NORTH CAROLINA: Renewable energy and energy efficiency businesses have created the equivalent of 34,000 full-time jobs in North Carolina while generating $6.4 billion a year in revenue, a trade group says. (Charlotte Observer)

• Florida Power & Light wins a battle to store radioactive waste under Miami’s drinking water aquifer. (Miami New Times)
• In a long-awaited move, NuScale Power submits to federal regulators its design for a small “modular” reactor. (WVTF Public Radio)
• Federal regulators are to review a site near Oak Ridge, Tennessee for the TVA for what could be one of the nation’s first small modular reactors. (Chattanooga Times Free Press)

***SPONSORED LINK: Join fellow advocates, renewable energy business leaders, utility staff and regulators at the sixth annual Clean Power Summit Feb 23-24 in Charleston, S.C. As a supporting sponsor, Southern Alliance for Clean Energy extends a 10% discount off registration. Use code: CECPS ***

Florida Power & Light completes three solar systems and plans four more this year. (SaintPetersBlog)
Greenwood County, South Carolina officials are to decide tonight if they should lure a $45 million solar farm in lieu of reduced property taxes. (Index-Journal)
• A business park in South Carolina decides to power more of its operations with solar. (Palmetto Business Daily)

COAL ASH: Duke Energy offers to pay the water bills of residents living near its ash pits in North Carolina combined with a $5,000 “goodwill” payment but a lawyer calls it “too little, too late.” (Charlotte Observer)

Georgia’s fees on electric cars are the highest in the nation. (Atlanta Journal-Constitution)
Green Tech Automotive in Mississippi is laying off some, or all, of its employees. (Associated Press)

UTILITIES: A Virginia Senate panel spikes a bill that would restore utility rate reviews but its author vows he’s “just getting started.” (Richmond Times-Dispatch)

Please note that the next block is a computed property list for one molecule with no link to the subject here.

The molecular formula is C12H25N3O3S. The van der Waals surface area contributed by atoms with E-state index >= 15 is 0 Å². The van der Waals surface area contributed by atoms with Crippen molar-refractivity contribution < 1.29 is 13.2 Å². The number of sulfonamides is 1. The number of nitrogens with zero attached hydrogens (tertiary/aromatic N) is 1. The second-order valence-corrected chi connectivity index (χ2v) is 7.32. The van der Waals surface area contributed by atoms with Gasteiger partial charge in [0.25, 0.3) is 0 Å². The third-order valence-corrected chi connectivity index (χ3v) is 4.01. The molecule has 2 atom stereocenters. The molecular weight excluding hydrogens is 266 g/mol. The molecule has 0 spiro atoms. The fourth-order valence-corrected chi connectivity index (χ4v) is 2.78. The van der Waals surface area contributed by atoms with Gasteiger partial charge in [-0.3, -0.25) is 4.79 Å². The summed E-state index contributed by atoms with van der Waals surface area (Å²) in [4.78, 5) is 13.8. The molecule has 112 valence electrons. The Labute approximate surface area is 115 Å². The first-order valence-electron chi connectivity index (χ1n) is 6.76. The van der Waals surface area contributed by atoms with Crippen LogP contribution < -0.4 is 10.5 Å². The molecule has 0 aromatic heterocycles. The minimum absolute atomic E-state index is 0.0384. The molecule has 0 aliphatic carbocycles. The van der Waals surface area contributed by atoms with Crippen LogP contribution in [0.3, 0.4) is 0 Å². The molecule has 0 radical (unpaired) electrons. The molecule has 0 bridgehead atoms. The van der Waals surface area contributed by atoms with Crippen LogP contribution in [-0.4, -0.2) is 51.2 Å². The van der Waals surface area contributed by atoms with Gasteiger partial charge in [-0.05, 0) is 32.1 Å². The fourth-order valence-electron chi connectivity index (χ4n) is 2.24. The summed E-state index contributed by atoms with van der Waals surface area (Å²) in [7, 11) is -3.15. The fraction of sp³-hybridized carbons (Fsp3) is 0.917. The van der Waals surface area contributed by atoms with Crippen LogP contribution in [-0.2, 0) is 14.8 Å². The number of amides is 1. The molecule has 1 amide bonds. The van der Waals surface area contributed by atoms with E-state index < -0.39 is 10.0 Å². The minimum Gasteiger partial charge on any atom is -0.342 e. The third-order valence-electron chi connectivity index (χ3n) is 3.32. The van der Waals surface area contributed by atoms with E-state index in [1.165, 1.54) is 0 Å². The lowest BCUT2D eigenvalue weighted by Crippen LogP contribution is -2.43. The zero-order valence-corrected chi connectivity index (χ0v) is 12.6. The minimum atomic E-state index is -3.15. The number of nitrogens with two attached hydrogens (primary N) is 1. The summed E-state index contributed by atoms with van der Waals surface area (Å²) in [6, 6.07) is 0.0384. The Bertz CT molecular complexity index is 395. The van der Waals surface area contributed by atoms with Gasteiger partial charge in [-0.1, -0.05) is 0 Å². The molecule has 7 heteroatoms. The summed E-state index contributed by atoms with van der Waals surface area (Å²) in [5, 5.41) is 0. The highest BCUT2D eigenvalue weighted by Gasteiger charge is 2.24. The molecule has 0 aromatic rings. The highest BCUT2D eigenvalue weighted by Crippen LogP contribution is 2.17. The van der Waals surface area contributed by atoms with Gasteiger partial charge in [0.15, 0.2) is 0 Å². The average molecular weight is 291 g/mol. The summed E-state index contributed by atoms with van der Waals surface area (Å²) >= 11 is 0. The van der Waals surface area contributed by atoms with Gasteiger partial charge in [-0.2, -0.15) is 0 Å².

• Protests escalate over the proposed extension of Louisiana’s Bayou Bridge pipeline by the company behind the Dakota Access project. (The Guardian)
• A gasoline pipeline near Chattanooga reopens after a leak is fixed. (
• The Atlantic Coast Pipeline tops economic development projects in West Virginia. (The Exponent Telegram)

• Gov. Jim Justice names a longtime coal industry consultant to head the Department of Environmental Protection. (Charleston Gazette-Mail)
• The outgoing Secretary of the state’s Department of Environmental Protection reflects on the eight years he led the agency. (Charleston Gazette-Mail)

CLIMATE: The biggest threat to Donald Trump’s Mar-a-Lago Club in Palm Beach, Florida: rising sea levels. (Boston Globe)

POLITICS: President-elect Trump’s pick to head the EPA tried to stop the cleanup of the Chesapeake Bay. (Washington Post)

NATURAL GAS: Exports of liquefied natural gas from Louisiana threaten Russia’s dominant position in the European gas market. (LNG Industry)

COAL: The Kentucky Coal Academy announces this year’s training courses. (Floyd County Times)

• North Carolina lawmakers need to end the war on renewables and support the state’s growing clean energy economy. (Capital Broadcasting Co.)
• Any plan to revive coal by President-elect Trump must face market realities. (The State Journal)
• As the Virginia General Assembly completes the first week of its 45-day session, what might energy stakeholders expect? (Power for the People VA blog)
• A Virginia state senator touts three bills to address coal ash pollution along the Potomac River. (

Jim Pierobon, a policy, marketing and social media strategist, was a founding contributor to Southeast Energy News. He passed away after a long battle with pancreatic cancer in 2018.

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